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Hormones and Dermatology Part 2: Use of Emepelle in Preventing and Treating of Estrogen-Deficient Skin

November 06, 2020

From moisture retention to preserving skin’s firmness, estrogen plays a major role in the appearance of a woman’s skin. However, for many patients, the importance of estrogen production might fly under the radar until the visible effects of menopause set in. Fortunately, while menopause is inevitable, living with estrogen-deficient skin no longer has to be.

Now, physicians can introduce patients to preventative and corrective non-hormonal solutions to combat the decline in estrogen production that occurs with menopause. Depending on the stage at which patients address estrogen loss, preventative measures can be taken to slow initial estrogen loss, and seemingly dormant estrogen receptors can even be reactivated with topical treatments from Emepelle. While products and procedures designed to slow estrogen loss are more accessible than ever before, it still falls to the physicians to get these solutions in front of their patients—ideally when they are still premenopausal.

To further explore these concepts, CSF caught up with board-certified, aesthetic fellowship-trained dermatologist and CSF Faculty, Dr. Joel L. Cohen of Greenwood Village, Colorado to provide updates and professional insights to his 2019 presentation for treating estrogen-deficient skin.

Preventative Measures for Premenopausal and Perimenopausal Patients

Initially, premenopausal and perimenopausal patients may be skeptical about preemptively addressing concerns they can’t see much of just yet. Defending against significant estrogen loss could really seemingly be approached similarly to the use of sun protection and the prevention of sun damage: it’s better to prevent than repair. While estrogen loss isn’t completely preventable, the steep 30% decline in cutaneous collagen levels that occurs during the first five years of menopause may be able to be significantly reduced.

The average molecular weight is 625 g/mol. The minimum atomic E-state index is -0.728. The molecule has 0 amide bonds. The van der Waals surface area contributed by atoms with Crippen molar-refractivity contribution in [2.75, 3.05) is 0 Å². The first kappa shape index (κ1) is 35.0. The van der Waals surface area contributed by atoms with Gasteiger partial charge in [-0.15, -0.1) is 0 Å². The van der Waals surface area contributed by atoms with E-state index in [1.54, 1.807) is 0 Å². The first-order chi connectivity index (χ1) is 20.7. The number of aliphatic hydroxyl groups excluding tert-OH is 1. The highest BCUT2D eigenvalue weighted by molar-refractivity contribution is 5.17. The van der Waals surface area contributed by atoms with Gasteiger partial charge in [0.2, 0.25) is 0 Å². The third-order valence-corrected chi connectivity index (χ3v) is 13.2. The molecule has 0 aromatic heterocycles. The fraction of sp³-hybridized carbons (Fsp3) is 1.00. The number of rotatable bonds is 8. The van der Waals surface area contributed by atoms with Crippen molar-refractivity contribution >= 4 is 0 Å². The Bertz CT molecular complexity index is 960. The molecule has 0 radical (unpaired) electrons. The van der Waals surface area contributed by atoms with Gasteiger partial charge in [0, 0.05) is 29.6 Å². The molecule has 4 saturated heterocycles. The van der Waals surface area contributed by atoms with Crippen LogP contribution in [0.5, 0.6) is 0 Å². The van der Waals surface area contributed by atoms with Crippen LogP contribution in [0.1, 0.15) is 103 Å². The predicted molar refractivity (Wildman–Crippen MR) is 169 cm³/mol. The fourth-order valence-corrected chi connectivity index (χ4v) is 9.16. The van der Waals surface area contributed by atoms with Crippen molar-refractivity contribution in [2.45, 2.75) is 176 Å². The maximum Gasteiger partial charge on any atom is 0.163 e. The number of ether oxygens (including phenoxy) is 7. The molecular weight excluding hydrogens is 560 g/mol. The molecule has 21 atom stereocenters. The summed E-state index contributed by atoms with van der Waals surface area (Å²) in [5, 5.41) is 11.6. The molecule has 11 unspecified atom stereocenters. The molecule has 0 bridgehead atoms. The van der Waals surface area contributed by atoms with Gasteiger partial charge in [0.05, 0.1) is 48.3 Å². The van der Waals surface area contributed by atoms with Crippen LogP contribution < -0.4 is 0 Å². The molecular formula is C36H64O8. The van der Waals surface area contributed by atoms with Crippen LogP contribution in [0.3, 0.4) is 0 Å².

That’s why it’s important to introduce products like Emepelle—a non-hormonal approach to estrogen-deficient skin— for menopausal and really peri-menopausal patients. According to Dr. Cohen, “Emepelle is a 2-product regiment that can really be considered for perimenopausal women before they experience a sharp decline in their collagen levels during menopause. The day serum has antioxidants, is non-comedogenic and layers nicely under sunscreen. The night cream contains a mild topical retinoid – where retinoids can help to decrease matrix metalloproteinase enzymes like collagenase that degrade structural support of the skin””

By combining Emepelle with other beneficial procedures, the visible effects of menopause seem subtler to many patients. “Procedures can certainly complement these Emepelle topicals in a very big way, including chemical peels, microneedling, radiofrequency, microfocused ultrasound, non-ablative lasers and ablative lasers,” says Dr. Cohen.

Due to benefits of addressing these potential concerns before they manifest, Dr. Cohen also stresses the importance of a physician’s role in helping a patient realize the connection between signs of aging and estrogen loss:

“These conversations stem from a thorough consultation with our patients about cosmetic concerns and appearance management goals. Patients often do not make the connection between estrogen loss and their accelerated skin aging. . . They typically associate their aging skin with ‘getting older’ and/or sun exposure. As a physician, I like to educate my patients on what they might expect so that they are informed and can evaluate preventative options, including embracing diligent sunscreen use. . . If a female patient has expressed cosmetic concerns, I think it’s very helpful to talk to her about EDS before she progresses too far into menopause so that we are better able to address her goals.”